The production that actually replaces the originally scheduled Hartke opera is Richard Rodney Bennett’s The Mines of Sulphur. It’s a work that will still have a contemporary feel for most audiences, despite having been first performed back in 1965. In those days, Bennett was one of the bright young hopes of British music, a composer who wrote prolifically in every medium and in a variety of styles, from astringent postmodern concert works to lush romantic film scores like the one for Murder on the Orient Express (he also plays a mean cabaret piano). His music for The Mines of Sulphur is cast in a gritty but eminently accessible twelve-tone idiom that sounds closer to Benjamin Britten than to Alban Berg. It’s a fluently paced, dramatically charged score full of brilliant instrumental detail and canny theatrical underlining, all of it cleverly calculated to complement the eerie mood of Beverley Cross’s strikingly original libretto.

Set in England’s West Country around 1760, the plot deftly crosses Poe with Pirandello to create a horror tale steeped in irony and a skewed perception of reality. Three wastrels invade the home of a rich landowner, kill him, and meet a terrible doom at the hands of a ghostly troupe of plague-ridden actors who mysteriously appear at the manor house to reenact the crime and infect the murderers with poison from “the mines of sulphur” (a quote from Othello and a metaphor for moral corruption). Under David Schweizer’s direction, the cast is led by Brandon Jovanovich as Boconnion, the renegade soldier who perpetrates the crime; Beth Clayton as Rosalind, his mistreated paramour; and Caroline Worra as Jenny, the troupe’s leading actress and principal plague carrier. Not a glance, a vocal gesture, or a movement is wasted in creating the creepy atmosphere of this crafty theater piece, which unfolds like a bad dream in set designer James Noone’s rotting mansion, a spare suggestion rather than a literal representation, and in Stewart Robertson’s clear presentation of the score’s diamantine orchestration.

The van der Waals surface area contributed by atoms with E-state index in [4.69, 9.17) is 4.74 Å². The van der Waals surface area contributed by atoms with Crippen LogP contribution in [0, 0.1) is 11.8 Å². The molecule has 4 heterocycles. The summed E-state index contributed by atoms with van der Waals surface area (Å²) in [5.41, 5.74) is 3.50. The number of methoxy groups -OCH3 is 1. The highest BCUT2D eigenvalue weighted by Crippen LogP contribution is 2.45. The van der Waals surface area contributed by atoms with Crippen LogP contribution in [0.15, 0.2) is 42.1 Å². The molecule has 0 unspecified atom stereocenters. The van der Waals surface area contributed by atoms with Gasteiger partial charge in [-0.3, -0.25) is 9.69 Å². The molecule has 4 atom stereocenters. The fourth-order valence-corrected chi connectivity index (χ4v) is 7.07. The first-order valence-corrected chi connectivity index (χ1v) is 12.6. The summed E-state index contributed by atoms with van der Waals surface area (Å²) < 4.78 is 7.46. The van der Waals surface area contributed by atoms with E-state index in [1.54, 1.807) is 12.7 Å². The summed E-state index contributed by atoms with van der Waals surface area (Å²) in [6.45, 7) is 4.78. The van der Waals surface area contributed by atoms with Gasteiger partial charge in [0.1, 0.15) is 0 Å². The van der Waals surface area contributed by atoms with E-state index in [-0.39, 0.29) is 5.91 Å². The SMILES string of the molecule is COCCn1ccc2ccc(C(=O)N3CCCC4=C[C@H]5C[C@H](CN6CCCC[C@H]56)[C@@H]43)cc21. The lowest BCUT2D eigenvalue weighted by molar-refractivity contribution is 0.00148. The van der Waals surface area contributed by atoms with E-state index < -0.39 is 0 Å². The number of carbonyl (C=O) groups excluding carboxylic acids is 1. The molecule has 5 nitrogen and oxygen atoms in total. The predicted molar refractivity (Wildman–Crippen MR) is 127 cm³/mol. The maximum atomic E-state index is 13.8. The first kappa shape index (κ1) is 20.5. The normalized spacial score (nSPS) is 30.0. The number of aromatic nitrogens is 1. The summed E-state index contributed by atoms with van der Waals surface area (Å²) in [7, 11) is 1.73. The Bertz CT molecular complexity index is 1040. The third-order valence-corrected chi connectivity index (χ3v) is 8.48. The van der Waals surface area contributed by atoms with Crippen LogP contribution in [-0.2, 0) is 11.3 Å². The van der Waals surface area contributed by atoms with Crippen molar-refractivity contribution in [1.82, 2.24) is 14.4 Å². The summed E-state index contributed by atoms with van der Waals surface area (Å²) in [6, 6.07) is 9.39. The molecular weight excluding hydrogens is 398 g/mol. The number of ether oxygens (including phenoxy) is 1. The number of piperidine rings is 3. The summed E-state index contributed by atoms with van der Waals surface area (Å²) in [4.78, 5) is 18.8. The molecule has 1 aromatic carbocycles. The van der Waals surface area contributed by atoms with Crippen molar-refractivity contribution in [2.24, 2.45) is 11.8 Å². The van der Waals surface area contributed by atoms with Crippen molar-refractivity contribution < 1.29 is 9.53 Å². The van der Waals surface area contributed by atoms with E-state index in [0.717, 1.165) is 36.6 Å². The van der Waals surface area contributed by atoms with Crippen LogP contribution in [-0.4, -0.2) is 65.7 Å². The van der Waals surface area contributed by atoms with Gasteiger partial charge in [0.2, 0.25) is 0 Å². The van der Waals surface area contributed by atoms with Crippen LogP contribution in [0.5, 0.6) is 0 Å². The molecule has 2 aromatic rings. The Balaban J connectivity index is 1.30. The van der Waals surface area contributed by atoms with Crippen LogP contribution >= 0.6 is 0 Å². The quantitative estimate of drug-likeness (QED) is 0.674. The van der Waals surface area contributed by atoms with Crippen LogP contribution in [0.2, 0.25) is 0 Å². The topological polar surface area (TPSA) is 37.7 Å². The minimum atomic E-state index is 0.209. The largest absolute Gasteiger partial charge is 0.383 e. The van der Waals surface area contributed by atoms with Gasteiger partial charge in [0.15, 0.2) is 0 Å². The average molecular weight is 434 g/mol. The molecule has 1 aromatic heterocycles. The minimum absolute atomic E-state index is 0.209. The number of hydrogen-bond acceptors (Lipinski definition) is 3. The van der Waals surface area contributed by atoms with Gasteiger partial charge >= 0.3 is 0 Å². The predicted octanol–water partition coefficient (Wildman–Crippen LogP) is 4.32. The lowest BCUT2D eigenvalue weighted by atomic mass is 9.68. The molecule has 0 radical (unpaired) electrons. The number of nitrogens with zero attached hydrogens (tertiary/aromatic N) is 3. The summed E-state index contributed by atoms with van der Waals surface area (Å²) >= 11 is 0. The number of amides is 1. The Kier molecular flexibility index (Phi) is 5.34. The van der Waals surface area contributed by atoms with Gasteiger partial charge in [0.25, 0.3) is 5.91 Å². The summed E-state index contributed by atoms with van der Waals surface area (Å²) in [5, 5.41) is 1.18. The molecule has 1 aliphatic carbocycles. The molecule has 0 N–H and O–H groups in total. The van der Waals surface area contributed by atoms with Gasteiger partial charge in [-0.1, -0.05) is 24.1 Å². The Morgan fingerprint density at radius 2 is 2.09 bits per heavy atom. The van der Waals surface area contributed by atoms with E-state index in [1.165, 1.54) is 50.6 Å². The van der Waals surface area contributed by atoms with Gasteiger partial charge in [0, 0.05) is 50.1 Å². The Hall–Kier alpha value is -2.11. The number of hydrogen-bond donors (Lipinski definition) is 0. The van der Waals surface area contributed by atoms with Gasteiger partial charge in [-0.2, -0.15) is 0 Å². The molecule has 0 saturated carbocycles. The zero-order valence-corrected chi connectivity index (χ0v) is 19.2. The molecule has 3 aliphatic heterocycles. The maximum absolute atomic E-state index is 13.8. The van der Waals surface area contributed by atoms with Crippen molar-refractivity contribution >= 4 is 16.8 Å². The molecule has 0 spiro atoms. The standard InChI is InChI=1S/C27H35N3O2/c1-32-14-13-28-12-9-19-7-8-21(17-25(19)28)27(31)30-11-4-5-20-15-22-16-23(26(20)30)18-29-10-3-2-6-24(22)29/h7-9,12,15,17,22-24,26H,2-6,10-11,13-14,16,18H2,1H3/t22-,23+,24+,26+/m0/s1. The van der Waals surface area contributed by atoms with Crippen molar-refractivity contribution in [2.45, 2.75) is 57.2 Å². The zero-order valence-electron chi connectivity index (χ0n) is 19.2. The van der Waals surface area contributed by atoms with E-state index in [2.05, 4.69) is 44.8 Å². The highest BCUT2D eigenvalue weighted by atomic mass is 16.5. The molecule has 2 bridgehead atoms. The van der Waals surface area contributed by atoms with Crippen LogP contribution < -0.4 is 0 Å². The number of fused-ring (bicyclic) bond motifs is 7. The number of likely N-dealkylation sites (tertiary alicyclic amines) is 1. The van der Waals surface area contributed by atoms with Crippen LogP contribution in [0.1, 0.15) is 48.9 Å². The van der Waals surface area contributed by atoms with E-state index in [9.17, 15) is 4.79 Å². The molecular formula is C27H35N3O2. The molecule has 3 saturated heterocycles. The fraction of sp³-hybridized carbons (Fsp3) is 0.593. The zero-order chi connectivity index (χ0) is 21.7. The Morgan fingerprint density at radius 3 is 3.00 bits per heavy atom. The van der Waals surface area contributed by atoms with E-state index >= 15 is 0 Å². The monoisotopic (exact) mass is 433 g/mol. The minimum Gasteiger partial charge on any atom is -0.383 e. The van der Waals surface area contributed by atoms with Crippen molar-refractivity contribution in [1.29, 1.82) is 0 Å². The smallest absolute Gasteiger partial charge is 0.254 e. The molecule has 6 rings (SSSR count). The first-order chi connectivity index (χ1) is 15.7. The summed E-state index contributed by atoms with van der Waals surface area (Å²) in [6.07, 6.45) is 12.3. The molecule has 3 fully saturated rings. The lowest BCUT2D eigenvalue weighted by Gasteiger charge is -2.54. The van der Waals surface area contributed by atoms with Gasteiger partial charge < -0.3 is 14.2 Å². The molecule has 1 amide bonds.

Patience, Gilbert and Sullivan’s timelessly relevant send-up of aesthetic fashions and fads, concludes the season on a high. A self-confessed novice at G&S, director Tazewell Thompson honors the period flavor of the piece and never monkeys with its basic performance traditions while still managing to make all the nonsense seem fresh and new. The action remains securely in touch with Victorian England’s pre-Raphaelite craze, but Thompson encourages the cast to risk it all, pulling back just in time before the satire topples over and becomes a parody of itself. It’s a dazzling tour de force—the Gilbertian barbs and lunatic situations have seldom seemed more hilarious, while the performance’s musical and visual qualities reach a disciplined level only a few G&S shows attain these days. Patience is also on its way to the City Opera, and devoted Savoyards are in for a treat.